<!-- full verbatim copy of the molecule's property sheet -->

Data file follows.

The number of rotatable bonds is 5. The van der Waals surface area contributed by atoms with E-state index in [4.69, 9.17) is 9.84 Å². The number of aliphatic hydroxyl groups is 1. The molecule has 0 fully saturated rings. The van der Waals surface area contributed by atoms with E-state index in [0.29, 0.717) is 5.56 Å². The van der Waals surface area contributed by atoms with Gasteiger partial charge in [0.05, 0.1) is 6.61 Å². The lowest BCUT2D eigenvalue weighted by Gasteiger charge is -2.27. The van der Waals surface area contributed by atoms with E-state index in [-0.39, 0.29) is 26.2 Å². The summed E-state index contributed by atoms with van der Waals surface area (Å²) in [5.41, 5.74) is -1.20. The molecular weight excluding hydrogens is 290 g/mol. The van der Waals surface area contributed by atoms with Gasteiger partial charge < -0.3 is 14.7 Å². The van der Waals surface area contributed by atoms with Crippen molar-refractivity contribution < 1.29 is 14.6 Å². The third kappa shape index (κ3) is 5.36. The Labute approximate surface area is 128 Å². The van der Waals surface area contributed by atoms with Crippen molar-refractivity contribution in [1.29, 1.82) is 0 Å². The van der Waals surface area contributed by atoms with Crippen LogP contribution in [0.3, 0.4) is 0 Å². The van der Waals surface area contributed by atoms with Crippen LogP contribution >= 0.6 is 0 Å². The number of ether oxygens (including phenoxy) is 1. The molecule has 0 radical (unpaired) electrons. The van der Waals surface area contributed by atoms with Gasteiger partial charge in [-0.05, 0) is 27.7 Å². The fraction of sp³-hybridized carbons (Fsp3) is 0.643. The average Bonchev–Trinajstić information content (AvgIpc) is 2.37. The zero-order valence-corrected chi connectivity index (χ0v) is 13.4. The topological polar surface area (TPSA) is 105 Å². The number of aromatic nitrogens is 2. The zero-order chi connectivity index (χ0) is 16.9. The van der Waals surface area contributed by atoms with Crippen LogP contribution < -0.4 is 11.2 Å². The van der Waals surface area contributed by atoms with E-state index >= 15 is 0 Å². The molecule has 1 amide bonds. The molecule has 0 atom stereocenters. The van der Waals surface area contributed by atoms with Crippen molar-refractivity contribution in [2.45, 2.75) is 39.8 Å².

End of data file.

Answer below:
The number of rotatable bonds is 5. The van der Waals surface area contributed by atoms with E-state index in [4.69, 9.17) is 9.84 Å². The number of aliphatic hydroxyl groups is 1. The molecule has 0 fully saturated rings. The van der Waals surface area contributed by atoms with E-state index in [0.29, 0.717) is 5.56 Å². The van der Waals surface area contributed by atoms with Gasteiger partial charge in [0.05, 0.1) is 6.61 Å². The lowest BCUT2D eigenvalue weighted by Gasteiger charge is -2.27. The van der Waals surface area contributed by atoms with E-state index in [-0.39, 0.29) is 26.2 Å². The summed E-state index contributed by atoms with van der Waals surface area (Å²) in [5.41, 5.74) is -1.20. The molecular weight excluding hydrogens is 290 g/mol. The van der Waals surface area contributed by atoms with Gasteiger partial charge < -0.3 is 14.7 Å². The van der Waals surface area contributed by atoms with Crippen molar-refractivity contribution < 1.29 is 14.6 Å². The third kappa shape index (κ3) is 5.36. The Labute approximate surface area is 128 Å². The van der Waals surface area contributed by atoms with Crippen molar-refractivity contribution in [1.29, 1.82) is 0 Å². The van der Waals surface area contributed by atoms with Crippen LogP contribution in [0.3, 0.4) is 0 Å². The van der Waals surface area contributed by atoms with Crippen LogP contribution >= 0.6 is 0 Å². The number of ether oxygens (including phenoxy) is 1. The molecule has 0 radical (unpaired) electrons. The van der Waals surface area contributed by atoms with Gasteiger partial charge in [-0.05, 0) is 27.7 Å². The fraction of sp³-hybridized carbons (Fsp3) is 0.643. The average Bonchev–Trinajstić information content (AvgIpc) is 2.37. The zero-order valence-corrected chi connectivity index (χ0v) is 13.4. The topological polar surface area (TPSA) is 105 Å². The number of aromatic nitrogens is 2. The zero-order chi connectivity index (χ0) is 16.9. The van der Waals surface area contributed by atoms with Crippen LogP contribution < -0.4 is 11.2 Å². The van der Waals surface area contributed by atoms with E-state index >= 15 is 0 Å². The molecule has 1 amide bonds. The molecule has 0 atom stereocenters. The van der Waals surface area contributed by atoms with Crippen molar-refractivity contribution in [2.45, 2.75) is 39.8 Å².